Rebellion have just re-released two new albums of adventures from the Celtic barbarian Sláine Mac Roth (pronounced shlawnye): Time Killer and Sláine the King. Both albums repeat stories from the mid 1980s when role-playing and fantasy were all the rage. Both series were also a high point in the early years of the British Sci-Fi comic 2000AD. These releases are particularly exciting because they feature the awesome line-work of artist Glenn Fabry, who completely reinvented this sword and sorcery saga. Astonishingly, Fabry had been working in a petrol station before he got his big break on the strip.
As a teenage reader, I never noticed how many of 2000AD’s heroes wandered about bare-chested (Blackhawk, Rogue Trooper) and Sláine is another example of that pack. In fact, in later stories he even orders his fellow Celts to go into battle ‘skyclad’, which was rather chilly being little more than a thin coat of blue paint. However, these tales are not just another foray into brawn and battle. The adventures of Sláine are wreathed in ancient myths from throughout the British Isles.
The early stories have dated quite a bit, featuring pages of rapid action, fighting dragons and some rather uninspiring artwork from Massimo Belardinelli. They cover the early wanderings of Sláine, a Celtic renegade in Tir-Nan-Og (the land of the young). The setting is an ancient Britain which draws heavily on Celtic legend and real historical sources from the time of the druids. Accompanied by the light-fingered dwarf Ukko and the trainee sorceress Nest, Sláine battles monsters and wizards armed with his axe and a fabled gift that he has received from the earth goddess Danu. For Sláine is a warped warrior, a type of berserker. Drawing on powerful forces from the earth, his body swells and grows in moments of high stress, exploding with power and energy to the terror of friend and foe alike.
Fortunately, the early stages only last for about forty pages whereupon the series takes a quantum leap. From nowhere, Sláine finds himself battling a sinister alien force from inner space, the Cythrons, who secretly farm humanity to feed upon their fears. The artwork from Fabry and David Pugh is unbelievable, and the new reproduction is extremely crisp, although the pages are slightly smaller than the originals. You also don’t get the original covers, so I have reproduced one here:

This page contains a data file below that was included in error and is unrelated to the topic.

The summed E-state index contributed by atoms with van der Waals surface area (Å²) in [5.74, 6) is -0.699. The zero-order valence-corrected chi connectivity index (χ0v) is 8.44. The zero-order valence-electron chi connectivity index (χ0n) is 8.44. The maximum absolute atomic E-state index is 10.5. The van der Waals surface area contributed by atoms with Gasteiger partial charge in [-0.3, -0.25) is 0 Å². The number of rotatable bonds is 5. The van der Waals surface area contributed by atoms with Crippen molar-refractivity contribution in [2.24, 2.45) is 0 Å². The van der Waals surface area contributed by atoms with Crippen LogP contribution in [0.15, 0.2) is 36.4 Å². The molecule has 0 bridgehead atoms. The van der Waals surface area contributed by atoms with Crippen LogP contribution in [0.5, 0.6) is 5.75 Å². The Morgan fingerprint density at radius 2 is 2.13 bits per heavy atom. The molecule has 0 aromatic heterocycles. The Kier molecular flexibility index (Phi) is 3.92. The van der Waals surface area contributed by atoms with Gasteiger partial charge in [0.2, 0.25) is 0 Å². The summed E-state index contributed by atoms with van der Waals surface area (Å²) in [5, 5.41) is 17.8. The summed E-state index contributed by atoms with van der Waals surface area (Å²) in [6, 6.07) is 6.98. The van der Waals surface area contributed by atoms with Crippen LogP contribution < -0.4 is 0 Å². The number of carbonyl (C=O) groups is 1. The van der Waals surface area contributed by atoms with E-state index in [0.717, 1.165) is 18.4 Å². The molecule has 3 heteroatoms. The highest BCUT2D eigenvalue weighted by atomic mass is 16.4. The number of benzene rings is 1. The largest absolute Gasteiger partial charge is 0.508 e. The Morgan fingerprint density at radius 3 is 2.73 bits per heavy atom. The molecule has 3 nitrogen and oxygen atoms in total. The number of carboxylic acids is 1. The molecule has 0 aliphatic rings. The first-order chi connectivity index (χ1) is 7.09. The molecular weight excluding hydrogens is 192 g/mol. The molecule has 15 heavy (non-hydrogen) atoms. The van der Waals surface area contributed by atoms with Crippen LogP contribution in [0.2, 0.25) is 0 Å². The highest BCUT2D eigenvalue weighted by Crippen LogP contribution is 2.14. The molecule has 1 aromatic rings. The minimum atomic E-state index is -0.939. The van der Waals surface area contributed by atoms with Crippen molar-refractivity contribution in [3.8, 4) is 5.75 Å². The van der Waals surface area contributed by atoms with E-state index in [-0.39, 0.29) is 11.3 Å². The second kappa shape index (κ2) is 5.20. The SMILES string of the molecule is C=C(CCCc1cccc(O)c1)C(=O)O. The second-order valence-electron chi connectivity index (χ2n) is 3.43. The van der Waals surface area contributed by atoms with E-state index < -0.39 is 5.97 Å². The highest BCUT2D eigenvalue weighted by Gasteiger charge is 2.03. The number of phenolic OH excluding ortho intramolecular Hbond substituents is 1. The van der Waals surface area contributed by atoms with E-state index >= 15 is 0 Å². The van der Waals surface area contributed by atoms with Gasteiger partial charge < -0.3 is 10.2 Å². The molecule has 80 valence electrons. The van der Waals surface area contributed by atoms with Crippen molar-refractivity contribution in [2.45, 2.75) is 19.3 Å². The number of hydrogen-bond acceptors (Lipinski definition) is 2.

Sláine’s conflict with the Cythrons is a rollicking, and extremely violent, adventure. Writer Pat Mills was at his creative peak at the time. Not only does he introduce the Cythrons with their prehensile tongues and leyser weapons, but there are also giant blue-black Atlanteans, evil multi-dimensional beings called Els, and dark gods sleeping in forgotten tombs. My favourites were the diluvials, ancient creatures with an exoskeleton who create sonic weapons with their horns to liquidise their enemies … and any nearby buildings (they are the monsters in the 2000AD cover above).
In Sláine the King, the role-call of villains grows ever deeper as we encounter shape-shifting witch-queens, and the fish-like Fomorians, who menace the land of the young as they march downwards from their home on the terrifyingly named Tory Island.
As a fantasy story appearing in the mid-eighties, Sláine was also caught up in the role-playing games fever that was infecting half of Britain’s teenagers at the time. The sequence Tomb of Terror was linked to a game that 2000AD‘s weekly readers could follow for themselves. It was great to see this game repeated in its entirety in these volumes, although they missed off the certificate that you could fill in on completing the game. It appeared as the back cover of 2000AD prog 461, and oh, go on, here it is, and yes, I did fill it in when I was eleven years old:
These two volumes are fantastic. They feature some of the best comic art ever produced. Like Brian Bolland, Fabry was slow as an artist, but also a genius. The stories are packed with real references to myth and legend, and the action never stops. Most powerful of all is the fact that in presenting his fictional world, Mills never makes his characters feel like modern people. They are barbarians, and their way of thinking is not like our own. For example, in one moment the heroes happily debate whether or not to murder their alien prisoner for no particular reason, and every one of them agrees to do so — mercilessly. And when Sláine slaughters his enemies, well, “he did not think it too many”. They don’t make heroes like that any more.